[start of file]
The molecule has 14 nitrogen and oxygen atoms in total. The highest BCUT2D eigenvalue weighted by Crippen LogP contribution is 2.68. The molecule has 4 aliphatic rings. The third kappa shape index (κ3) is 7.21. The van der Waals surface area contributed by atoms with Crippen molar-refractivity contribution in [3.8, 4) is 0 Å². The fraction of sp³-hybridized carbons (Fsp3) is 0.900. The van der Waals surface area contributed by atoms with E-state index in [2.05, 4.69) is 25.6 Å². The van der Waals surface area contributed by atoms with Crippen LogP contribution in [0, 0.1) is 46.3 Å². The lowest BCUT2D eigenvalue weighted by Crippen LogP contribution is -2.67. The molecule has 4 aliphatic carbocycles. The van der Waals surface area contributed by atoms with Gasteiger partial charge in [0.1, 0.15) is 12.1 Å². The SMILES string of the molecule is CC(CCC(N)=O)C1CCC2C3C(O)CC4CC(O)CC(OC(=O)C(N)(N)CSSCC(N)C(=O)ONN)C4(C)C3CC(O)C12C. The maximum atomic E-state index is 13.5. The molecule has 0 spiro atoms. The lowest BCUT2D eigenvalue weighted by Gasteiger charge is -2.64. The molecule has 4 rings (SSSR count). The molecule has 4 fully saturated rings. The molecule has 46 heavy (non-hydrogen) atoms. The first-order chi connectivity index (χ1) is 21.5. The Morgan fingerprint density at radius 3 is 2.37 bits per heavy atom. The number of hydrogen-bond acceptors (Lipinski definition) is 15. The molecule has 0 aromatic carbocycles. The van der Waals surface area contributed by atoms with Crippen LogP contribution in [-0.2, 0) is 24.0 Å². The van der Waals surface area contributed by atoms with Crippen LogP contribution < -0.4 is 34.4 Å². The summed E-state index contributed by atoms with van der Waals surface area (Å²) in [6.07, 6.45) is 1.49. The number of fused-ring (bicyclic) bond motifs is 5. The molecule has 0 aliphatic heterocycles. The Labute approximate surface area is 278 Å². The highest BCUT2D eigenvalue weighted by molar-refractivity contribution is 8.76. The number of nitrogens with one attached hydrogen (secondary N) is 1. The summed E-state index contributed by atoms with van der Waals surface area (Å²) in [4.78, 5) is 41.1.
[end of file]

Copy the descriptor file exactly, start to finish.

The molecule has 14 nitrogen and oxygen atoms in total. The highest BCUT2D eigenvalue weighted by Crippen LogP contribution is 2.68. The molecule has 4 aliphatic rings. The third kappa shape index (κ3) is 7.21. The van der Waals surface area contributed by atoms with Crippen molar-refractivity contribution in [3.8, 4) is 0 Å². The fraction of sp³-hybridized carbons (Fsp3) is 0.900. The van der Waals surface area contributed by atoms with E-state index in [2.05, 4.69) is 25.6 Å². The van der Waals surface area contributed by atoms with Crippen LogP contribution in [0, 0.1) is 46.3 Å². The lowest BCUT2D eigenvalue weighted by Crippen LogP contribution is -2.67. The molecule has 4 aliphatic carbocycles. The van der Waals surface area contributed by atoms with Gasteiger partial charge in [0.1, 0.15) is 12.1 Å². The SMILES string of the molecule is CC(CCC(N)=O)C1CCC2C3C(O)CC4CC(O)CC(OC(=O)C(N)(N)CSSCC(N)C(=O)ONN)C4(C)C3CC(O)C12C. The maximum atomic E-state index is 13.5. The molecule has 0 spiro atoms. The lowest BCUT2D eigenvalue weighted by Gasteiger charge is -2.64. The molecule has 4 rings (SSSR count). The molecule has 4 fully saturated rings. The molecule has 46 heavy (non-hydrogen) atoms. The first-order chi connectivity index (χ1) is 21.5. The Morgan fingerprint density at radius 3 is 2.37 bits per heavy atom. The number of hydrogen-bond acceptors (Lipinski definition) is 15. The molecule has 0 aromatic carbocycles. The van der Waals surface area contributed by atoms with Crippen LogP contribution in [-0.2, 0) is 24.0 Å². The van der Waals surface area contributed by atoms with Crippen LogP contribution < -0.4 is 34.4 Å². The summed E-state index contributed by atoms with van der Waals surface area (Å²) in [6.07, 6.45) is 1.49. The number of fused-ring (bicyclic) bond motifs is 5. The molecule has 0 aliphatic heterocycles. The Labute approximate surface area is 278 Å². The highest BCUT2D eigenvalue weighted by molar-refractivity contribution is 8.76. The number of nitrogens with one attached hydrogen (secondary N) is 1. The summed E-state index contributed by atoms with van der Waals surface area (Å²) in [4.78, 5) is 41.1.